[End Page 90]
between wealth and child health. In early childhood, we model BMI and the proposed mechanisms as a function of lagged family characteristics, including wealth. In middle childhood, we model BMI and the mediating mechanisms as a function of lagged early-childhood characteristics and exposures (including lagged BMI, familial stressors, health behaviors, and household spending). In adolescence, we model the outcomes and mechanisms as a function of lagged childhood characteristics and exposures. In this way, we use the g-formula to parameterize the entire “cascade” of exposures across the child life span that link household wealth to adolescent BMI.
Table 1 presents descriptive statistics for the full sample. Among households with children, the median wealth is $29,923. Still, racial wealth inequality among child households is high. Figure 2 depicts racial differences in household wealth between black and white children by showing the striking overdispersion of black households with near-zero net worth relative to white households. [End Page 91]
Results from longitudinal mixed-effects continuous BMI models are in table 2. Results from models using the age-specific BMI z-score outcome were substantively similar to those using the continuous BMI measure (see Table A1). Model 1 is a basic model that includes all covariates except the wealth measures. Aside from child race and age, the other measures of household sociodemographic context included in model 1—including family structure, maternal education, household income, and insurance status—are not associated with child BMI. Model 2 builds on model 1 by including total household wealth and reveals that household wealth is negatively associated with child BMI (–0.35, p < .05), net of other indicators of household SES including household income and maternal education. We document a similar association in model 2 of Table A1, where total wealth is negatively associated with age-specific BMI z-score (–0.07, p < .01). Together, results from model 2 show that household wealth is associated with child BMI and obesity risk, net of other important dimensions of household socioeconomic status. In model 3, we disaggre-gate the total wealth measure into continuous measures of various wealth components, including home equity, stocks, checking and savings, other assets, and wealth. Results in table 2 and table A1 indicate that home equity is associated with child BMI (–0.27, p < .05) and agespecific BMI z-score (–0.05, p < .01). We find no significant associations between debt, stocks, checking and savings, or other assets and the outcomes. In model 4, we build on model 1 by adjusting for homeownership. We find no association between the dichotomous measure of homeownership and child BMI or obesity risk. Finally, in model 5, we build on model 1 by adjusting for home value and find no association between home value and child BMI or obesity risk.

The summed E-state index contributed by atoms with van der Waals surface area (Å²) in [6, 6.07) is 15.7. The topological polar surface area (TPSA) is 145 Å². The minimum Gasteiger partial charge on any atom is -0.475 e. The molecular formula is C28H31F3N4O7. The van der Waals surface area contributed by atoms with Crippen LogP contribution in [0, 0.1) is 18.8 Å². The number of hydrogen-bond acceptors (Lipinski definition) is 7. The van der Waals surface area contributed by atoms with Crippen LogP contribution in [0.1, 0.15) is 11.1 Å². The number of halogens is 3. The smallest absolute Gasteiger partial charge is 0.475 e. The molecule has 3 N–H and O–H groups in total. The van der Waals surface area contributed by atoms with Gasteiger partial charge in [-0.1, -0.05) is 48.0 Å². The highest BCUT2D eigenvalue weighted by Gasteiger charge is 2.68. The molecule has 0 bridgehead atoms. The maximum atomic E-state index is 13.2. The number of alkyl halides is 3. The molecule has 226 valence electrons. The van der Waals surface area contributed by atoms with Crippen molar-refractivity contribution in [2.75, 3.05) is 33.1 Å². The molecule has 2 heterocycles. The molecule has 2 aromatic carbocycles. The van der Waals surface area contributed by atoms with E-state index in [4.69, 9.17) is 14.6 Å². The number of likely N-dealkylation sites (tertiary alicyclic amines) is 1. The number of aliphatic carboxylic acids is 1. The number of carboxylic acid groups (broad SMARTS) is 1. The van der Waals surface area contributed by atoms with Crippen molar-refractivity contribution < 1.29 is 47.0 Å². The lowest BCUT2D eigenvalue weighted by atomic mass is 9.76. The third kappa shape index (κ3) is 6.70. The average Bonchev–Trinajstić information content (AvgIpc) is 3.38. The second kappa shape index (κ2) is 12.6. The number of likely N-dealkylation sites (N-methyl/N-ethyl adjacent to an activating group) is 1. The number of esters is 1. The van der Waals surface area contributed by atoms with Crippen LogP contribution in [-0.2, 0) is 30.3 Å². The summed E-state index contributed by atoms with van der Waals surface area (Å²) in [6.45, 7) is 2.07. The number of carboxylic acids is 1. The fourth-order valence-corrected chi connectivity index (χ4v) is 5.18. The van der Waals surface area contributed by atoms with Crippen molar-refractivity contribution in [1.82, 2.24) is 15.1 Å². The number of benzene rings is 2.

Results of the parametric g-formula mediation analyses are presented in table 3. In these models, we decompose the disparity in average adolescent BMI between respondents at –1 standard deviation (SD) below mean household wealth and +1 SD above the mean. We estimate [End Page 92]